How can you know for sure when senior parents should stop driving and when it’s time to broach this sensitive topic? The American Association of Retired Persons (AARP) has a helpful list of signs that indicate it may be time to limit or stop driving. The list includes things like frequent “close calls”, getting lost, issues with eyesight and easily becoming distracted. Once you have decided to have the talk, here are some tips for making it comfortable and effective.
- Take a ride to assess your parent’s driving skills yourself. It’s a great conversation starter. It can be helpful to take a ride with your parent, and then debrief them afterwards.
- Keep your tone respectful and sympathetic. Driving represents autonomy, mobility and social life. You’re not bringing up this topic to be cruel and take away your parents independence, you’re having the discussion because you love your parents and are worried about their health and safety. You are not saying, Give me the keys! You are saying “I care for you and I want you to be healthy, mobile and as independent as possible.” “If you can’t drive, then we will work together to figure out something else.” The tone you take can make a big difference.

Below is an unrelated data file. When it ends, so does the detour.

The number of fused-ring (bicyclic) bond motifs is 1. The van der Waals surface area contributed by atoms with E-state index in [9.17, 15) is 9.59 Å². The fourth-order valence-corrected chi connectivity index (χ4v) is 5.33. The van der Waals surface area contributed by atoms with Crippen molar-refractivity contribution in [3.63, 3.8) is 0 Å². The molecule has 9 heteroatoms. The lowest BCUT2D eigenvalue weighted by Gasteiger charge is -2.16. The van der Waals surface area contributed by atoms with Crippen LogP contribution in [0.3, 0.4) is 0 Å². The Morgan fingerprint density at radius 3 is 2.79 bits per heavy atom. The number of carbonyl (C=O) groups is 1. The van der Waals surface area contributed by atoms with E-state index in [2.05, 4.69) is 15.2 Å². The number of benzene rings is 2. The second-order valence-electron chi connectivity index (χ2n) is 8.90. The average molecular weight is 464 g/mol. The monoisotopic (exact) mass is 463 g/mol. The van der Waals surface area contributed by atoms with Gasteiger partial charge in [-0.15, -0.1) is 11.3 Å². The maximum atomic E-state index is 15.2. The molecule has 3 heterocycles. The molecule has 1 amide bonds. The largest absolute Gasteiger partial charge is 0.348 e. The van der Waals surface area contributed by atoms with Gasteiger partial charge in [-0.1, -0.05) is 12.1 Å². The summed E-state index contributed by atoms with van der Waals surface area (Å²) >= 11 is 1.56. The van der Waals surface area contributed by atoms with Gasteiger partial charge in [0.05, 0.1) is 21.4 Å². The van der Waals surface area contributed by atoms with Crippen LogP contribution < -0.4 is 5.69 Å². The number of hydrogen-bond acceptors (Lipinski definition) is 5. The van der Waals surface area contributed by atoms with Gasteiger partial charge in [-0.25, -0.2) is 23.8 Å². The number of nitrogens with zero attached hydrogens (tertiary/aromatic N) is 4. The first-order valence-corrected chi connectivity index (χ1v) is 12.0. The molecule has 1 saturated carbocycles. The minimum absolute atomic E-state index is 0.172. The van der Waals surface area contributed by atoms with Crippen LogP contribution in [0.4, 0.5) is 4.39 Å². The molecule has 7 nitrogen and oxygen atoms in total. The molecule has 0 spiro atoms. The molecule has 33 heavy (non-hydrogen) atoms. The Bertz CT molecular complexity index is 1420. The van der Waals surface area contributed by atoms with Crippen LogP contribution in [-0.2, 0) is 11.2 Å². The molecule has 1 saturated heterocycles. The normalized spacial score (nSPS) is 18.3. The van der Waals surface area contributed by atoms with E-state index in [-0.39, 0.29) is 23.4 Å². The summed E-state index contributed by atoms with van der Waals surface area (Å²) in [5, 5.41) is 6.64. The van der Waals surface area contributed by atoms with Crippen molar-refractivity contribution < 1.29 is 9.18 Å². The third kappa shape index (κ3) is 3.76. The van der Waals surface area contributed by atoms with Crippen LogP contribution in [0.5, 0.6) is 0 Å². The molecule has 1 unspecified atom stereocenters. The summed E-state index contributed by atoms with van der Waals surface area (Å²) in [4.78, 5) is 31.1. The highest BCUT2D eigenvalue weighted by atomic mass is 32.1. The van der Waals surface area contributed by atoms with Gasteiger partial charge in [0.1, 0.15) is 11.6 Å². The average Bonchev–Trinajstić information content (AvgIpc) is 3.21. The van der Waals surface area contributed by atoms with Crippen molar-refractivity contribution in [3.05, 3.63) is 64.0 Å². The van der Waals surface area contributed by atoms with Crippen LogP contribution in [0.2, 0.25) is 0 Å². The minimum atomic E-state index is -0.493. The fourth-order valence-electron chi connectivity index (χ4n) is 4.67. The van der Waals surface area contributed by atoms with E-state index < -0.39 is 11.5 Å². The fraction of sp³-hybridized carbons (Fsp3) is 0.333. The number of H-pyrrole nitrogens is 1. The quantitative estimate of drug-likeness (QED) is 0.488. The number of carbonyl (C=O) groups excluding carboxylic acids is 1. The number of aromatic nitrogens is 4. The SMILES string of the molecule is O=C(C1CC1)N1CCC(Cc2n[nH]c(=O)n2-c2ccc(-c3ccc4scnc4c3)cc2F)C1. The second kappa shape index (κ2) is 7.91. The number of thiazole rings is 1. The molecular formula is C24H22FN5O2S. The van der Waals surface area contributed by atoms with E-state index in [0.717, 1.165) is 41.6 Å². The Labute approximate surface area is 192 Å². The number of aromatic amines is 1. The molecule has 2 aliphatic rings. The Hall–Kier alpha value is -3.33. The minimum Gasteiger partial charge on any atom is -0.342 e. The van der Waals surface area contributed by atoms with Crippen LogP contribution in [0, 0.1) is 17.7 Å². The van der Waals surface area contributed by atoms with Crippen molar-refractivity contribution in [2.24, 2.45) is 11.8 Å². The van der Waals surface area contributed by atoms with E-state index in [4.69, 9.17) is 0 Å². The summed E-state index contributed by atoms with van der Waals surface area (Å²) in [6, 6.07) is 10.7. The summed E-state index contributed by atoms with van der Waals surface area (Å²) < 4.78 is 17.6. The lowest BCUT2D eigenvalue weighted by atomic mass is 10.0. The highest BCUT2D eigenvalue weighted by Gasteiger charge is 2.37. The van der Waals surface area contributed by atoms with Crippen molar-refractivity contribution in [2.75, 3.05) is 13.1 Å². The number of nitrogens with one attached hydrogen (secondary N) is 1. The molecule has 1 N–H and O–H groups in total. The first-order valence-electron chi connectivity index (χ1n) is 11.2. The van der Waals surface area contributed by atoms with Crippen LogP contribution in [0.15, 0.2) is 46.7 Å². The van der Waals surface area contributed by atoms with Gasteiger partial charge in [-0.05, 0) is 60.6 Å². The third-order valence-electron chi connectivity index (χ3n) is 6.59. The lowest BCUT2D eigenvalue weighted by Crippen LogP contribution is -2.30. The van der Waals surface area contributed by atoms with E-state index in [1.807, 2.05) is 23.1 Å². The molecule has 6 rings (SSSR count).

- Provide alternative options. Follow up and help your parents find ways to continue their current activities even if they cannot drive. Perhaps friends, family members can pitch in. Or in area’s such as Holland and Zeeland, public transportation is a great option for seniors.
- Get experts involved if necessary. If your parent seems unreceptive to your message, schedule a medical appointment to see if illness or medication is affecting their driving. Make sure your parent has an annual eye exam. A doctor can also refer your parent to a driving clinic to have their skills assessed by a professional.
- Keep an open, ongoing dialogue. Finally, don’t stop talking after just one conversation. Return to the topic periodically, and continually reassess your parent’s driving. A change in skills behind the wheel doesn’t necessarily mean going from driving anywhere to driving nowhere. A senior driver may be find with familiar local driving, or driving only during daytime hours. It is not a conversation that you have to get right. Think about it as a process. A process with the goal of keeping your parents as active as possible and as safe as possible.